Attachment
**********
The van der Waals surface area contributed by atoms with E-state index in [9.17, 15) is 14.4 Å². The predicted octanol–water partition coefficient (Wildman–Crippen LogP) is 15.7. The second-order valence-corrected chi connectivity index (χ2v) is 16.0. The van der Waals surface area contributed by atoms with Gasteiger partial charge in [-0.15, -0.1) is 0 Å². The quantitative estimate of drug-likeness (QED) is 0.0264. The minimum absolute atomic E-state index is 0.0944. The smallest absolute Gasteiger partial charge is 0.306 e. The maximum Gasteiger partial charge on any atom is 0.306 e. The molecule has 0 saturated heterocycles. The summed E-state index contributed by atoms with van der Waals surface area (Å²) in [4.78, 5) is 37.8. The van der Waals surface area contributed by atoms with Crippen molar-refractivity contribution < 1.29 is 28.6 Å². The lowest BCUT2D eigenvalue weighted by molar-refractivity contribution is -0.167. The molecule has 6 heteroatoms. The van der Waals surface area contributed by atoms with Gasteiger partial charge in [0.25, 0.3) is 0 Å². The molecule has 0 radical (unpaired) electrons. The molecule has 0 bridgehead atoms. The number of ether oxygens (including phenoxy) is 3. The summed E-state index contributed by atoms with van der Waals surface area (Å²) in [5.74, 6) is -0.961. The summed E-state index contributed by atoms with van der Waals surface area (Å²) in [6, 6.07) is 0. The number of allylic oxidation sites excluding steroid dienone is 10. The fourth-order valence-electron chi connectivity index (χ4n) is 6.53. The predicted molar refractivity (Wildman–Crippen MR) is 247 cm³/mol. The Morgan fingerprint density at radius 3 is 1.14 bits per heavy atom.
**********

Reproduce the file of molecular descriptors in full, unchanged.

The van der Waals surface area contributed by atoms with E-state index in [9.17, 15) is 14.4 Å². The predicted octanol–water partition coefficient (Wildman–Crippen LogP) is 15.7. The second-order valence-corrected chi connectivity index (χ2v) is 16.0. The van der Waals surface area contributed by atoms with Gasteiger partial charge in [-0.15, -0.1) is 0 Å². The quantitative estimate of drug-likeness (QED) is 0.0264. The minimum absolute atomic E-state index is 0.0944. The smallest absolute Gasteiger partial charge is 0.306 e. The maximum Gasteiger partial charge on any atom is 0.306 e. The molecule has 0 saturated heterocycles. The summed E-state index contributed by atoms with van der Waals surface area (Å²) in [4.78, 5) is 37.8. The van der Waals surface area contributed by atoms with Crippen molar-refractivity contribution < 1.29 is 28.6 Å². The lowest BCUT2D eigenvalue weighted by molar-refractivity contribution is -0.167. The molecule has 6 heteroatoms. The van der Waals surface area contributed by atoms with Gasteiger partial charge in [0.25, 0.3) is 0 Å². The molecule has 0 radical (unpaired) electrons. The molecule has 0 bridgehead atoms. The number of ether oxygens (including phenoxy) is 3. The summed E-state index contributed by atoms with van der Waals surface area (Å²) in [5.74, 6) is -0.961. The summed E-state index contributed by atoms with van der Waals surface area (Å²) in [6, 6.07) is 0. The number of allylic oxidation sites excluding steroid dienone is 10. The fourth-order valence-electron chi connectivity index (χ4n) is 6.53. The predicted molar refractivity (Wildman–Crippen MR) is 247 cm³/mol. The Morgan fingerprint density at radius 3 is 1.14 bits per heavy atom.